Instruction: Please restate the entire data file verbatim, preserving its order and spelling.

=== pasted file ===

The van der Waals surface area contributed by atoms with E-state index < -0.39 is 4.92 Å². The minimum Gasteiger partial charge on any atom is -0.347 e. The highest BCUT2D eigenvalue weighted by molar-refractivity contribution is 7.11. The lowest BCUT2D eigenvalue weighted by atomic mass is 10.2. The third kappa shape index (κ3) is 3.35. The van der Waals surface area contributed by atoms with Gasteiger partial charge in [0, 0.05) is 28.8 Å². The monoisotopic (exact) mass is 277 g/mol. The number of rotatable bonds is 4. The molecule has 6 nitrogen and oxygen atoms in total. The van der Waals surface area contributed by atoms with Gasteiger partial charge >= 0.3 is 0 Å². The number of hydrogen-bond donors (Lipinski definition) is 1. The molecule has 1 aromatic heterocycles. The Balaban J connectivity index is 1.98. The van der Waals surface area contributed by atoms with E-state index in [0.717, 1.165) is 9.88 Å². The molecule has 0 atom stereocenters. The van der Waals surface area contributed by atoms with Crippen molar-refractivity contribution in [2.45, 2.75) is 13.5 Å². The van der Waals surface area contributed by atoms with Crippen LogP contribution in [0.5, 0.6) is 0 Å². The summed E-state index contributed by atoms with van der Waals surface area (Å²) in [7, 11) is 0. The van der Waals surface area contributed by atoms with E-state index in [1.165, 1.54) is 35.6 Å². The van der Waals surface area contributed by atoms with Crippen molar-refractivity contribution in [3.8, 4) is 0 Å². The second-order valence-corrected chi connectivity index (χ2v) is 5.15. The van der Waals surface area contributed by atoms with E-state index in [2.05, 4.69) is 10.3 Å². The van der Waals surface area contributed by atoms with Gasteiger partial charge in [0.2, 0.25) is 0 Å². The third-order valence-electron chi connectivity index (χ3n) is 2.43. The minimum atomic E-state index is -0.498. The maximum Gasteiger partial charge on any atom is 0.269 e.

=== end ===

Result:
The van der Waals surface area contributed by atoms with E-state index < -0.39 is 4.92 Å². The minimum Gasteiger partial charge on any atom is -0.347 e. The highest BCUT2D eigenvalue weighted by molar-refractivity contribution is 7.11. The lowest BCUT2D eigenvalue weighted by atomic mass is 10.2. The third kappa shape index (κ3) is 3.35. The van der Waals surface area contributed by atoms with Gasteiger partial charge in [0, 0.05) is 28.8 Å². The monoisotopic (exact) mass is 277 g/mol. The number of rotatable bonds is 4. The molecule has 6 nitrogen and oxygen atoms in total. The van der Waals surface area contributed by atoms with Gasteiger partial charge >= 0.3 is 0 Å². The number of hydrogen-bond donors (Lipinski definition) is 1. The molecule has 1 aromatic heterocycles. The Balaban J connectivity index is 1.98. The van der Waals surface area contributed by atoms with E-state index in [0.717, 1.165) is 9.88 Å². The molecule has 0 atom stereocenters. The van der Waals surface area contributed by atoms with Crippen molar-refractivity contribution in [2.45, 2.75) is 13.5 Å². The van der Waals surface area contributed by atoms with Crippen LogP contribution in [0.5, 0.6) is 0 Å². The summed E-state index contributed by atoms with van der Waals surface area (Å²) in [7, 11) is 0. The van der Waals surface area contributed by atoms with E-state index in [1.165, 1.54) is 35.6 Å². The van der Waals surface area contributed by atoms with Crippen molar-refractivity contribution in [3.8, 4) is 0 Å². The second-order valence-corrected chi connectivity index (χ2v) is 5.15. The van der Waals surface area contributed by atoms with E-state index in [2.05, 4.69) is 10.3 Å². The van der Waals surface area contributed by atoms with Gasteiger partial charge in [0.2, 0.25) is 0 Å². The third-order valence-electron chi connectivity index (χ3n) is 2.43. The minimum atomic E-state index is -0.498. The maximum Gasteiger partial charge on any atom is 0.269 e.